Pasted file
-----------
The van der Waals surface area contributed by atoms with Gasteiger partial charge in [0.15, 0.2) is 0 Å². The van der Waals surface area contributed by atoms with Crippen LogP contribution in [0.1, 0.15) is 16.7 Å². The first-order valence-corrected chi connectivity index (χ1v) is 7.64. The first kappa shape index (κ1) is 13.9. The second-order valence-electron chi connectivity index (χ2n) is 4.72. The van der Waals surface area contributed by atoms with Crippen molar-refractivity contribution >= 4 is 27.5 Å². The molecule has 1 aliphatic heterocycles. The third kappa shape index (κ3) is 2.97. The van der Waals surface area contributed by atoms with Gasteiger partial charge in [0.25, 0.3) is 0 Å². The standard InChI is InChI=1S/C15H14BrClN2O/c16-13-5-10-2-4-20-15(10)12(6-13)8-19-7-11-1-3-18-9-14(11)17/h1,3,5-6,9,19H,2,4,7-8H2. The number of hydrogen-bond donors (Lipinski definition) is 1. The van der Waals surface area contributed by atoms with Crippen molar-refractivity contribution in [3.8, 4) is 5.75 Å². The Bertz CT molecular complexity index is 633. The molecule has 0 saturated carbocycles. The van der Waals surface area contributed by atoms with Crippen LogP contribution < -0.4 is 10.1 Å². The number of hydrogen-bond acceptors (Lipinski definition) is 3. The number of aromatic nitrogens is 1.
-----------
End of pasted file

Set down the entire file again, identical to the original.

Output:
The van der Waals surface area contributed by atoms with Gasteiger partial charge in [0.15, 0.2) is 0 Å². The van der Waals surface area contributed by atoms with Crippen LogP contribution in [0.1, 0.15) is 16.7 Å². The first-order valence-corrected chi connectivity index (χ1v) is 7.64. The first kappa shape index (κ1) is 13.9. The second-order valence-electron chi connectivity index (χ2n) is 4.72. The van der Waals surface area contributed by atoms with Crippen molar-refractivity contribution >= 4 is 27.5 Å². The molecule has 1 aliphatic heterocycles. The third kappa shape index (κ3) is 2.97. The van der Waals surface area contributed by atoms with Gasteiger partial charge in [0.25, 0.3) is 0 Å². The standard InChI is InChI=1S/C15H14BrClN2O/c16-13-5-10-2-4-20-15(10)12(6-13)8-19-7-11-1-3-18-9-14(11)17/h1,3,5-6,9,19H,2,4,7-8H2. The number of hydrogen-bond donors (Lipinski definition) is 1. The van der Waals surface area contributed by atoms with Crippen molar-refractivity contribution in [3.8, 4) is 5.75 Å². The Bertz CT molecular complexity index is 633. The molecule has 0 saturated carbocycles. The van der Waals surface area contributed by atoms with Crippen LogP contribution < -0.4 is 10.1 Å². The number of hydrogen-bond acceptors (Lipinski definition) is 3. The number of aromatic nitrogens is 1.